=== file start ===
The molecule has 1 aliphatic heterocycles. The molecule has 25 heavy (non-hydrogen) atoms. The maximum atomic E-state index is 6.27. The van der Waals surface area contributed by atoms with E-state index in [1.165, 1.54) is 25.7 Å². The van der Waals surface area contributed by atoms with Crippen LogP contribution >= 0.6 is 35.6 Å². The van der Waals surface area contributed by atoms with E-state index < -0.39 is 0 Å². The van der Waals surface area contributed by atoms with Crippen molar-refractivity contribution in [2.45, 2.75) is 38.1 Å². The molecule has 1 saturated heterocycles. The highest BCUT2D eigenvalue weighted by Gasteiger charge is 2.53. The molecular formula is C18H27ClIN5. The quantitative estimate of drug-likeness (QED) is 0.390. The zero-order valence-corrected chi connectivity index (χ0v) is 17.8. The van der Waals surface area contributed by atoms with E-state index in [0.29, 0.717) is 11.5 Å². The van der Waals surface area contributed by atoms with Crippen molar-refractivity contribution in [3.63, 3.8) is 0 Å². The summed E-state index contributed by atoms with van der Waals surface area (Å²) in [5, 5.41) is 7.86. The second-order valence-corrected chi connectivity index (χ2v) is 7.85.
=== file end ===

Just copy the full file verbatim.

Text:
The molecule has 1 aliphatic heterocycles. The molecule has 25 heavy (non-hydrogen) atoms. The maximum atomic E-state index is 6.27. The van der Waals surface area contributed by atoms with E-state index in [1.165, 1.54) is 25.7 Å². The van der Waals surface area contributed by atoms with Crippen LogP contribution >= 0.6 is 35.6 Å². The van der Waals surface area contributed by atoms with E-state index < -0.39 is 0 Å². The van der Waals surface area contributed by atoms with Crippen molar-refractivity contribution in [2.45, 2.75) is 38.1 Å². The molecule has 1 saturated heterocycles. The highest BCUT2D eigenvalue weighted by Gasteiger charge is 2.53. The molecular formula is C18H27ClIN5. The quantitative estimate of drug-likeness (QED) is 0.390. The zero-order valence-corrected chi connectivity index (χ0v) is 17.8. The van der Waals surface area contributed by atoms with E-state index in [0.29, 0.717) is 11.5 Å². The van der Waals surface area contributed by atoms with Crippen molar-refractivity contribution in [3.63, 3.8) is 0 Å². The summed E-state index contributed by atoms with van der Waals surface area (Å²) in [5, 5.41) is 7.86. The second-order valence-corrected chi connectivity index (χ2v) is 7.85.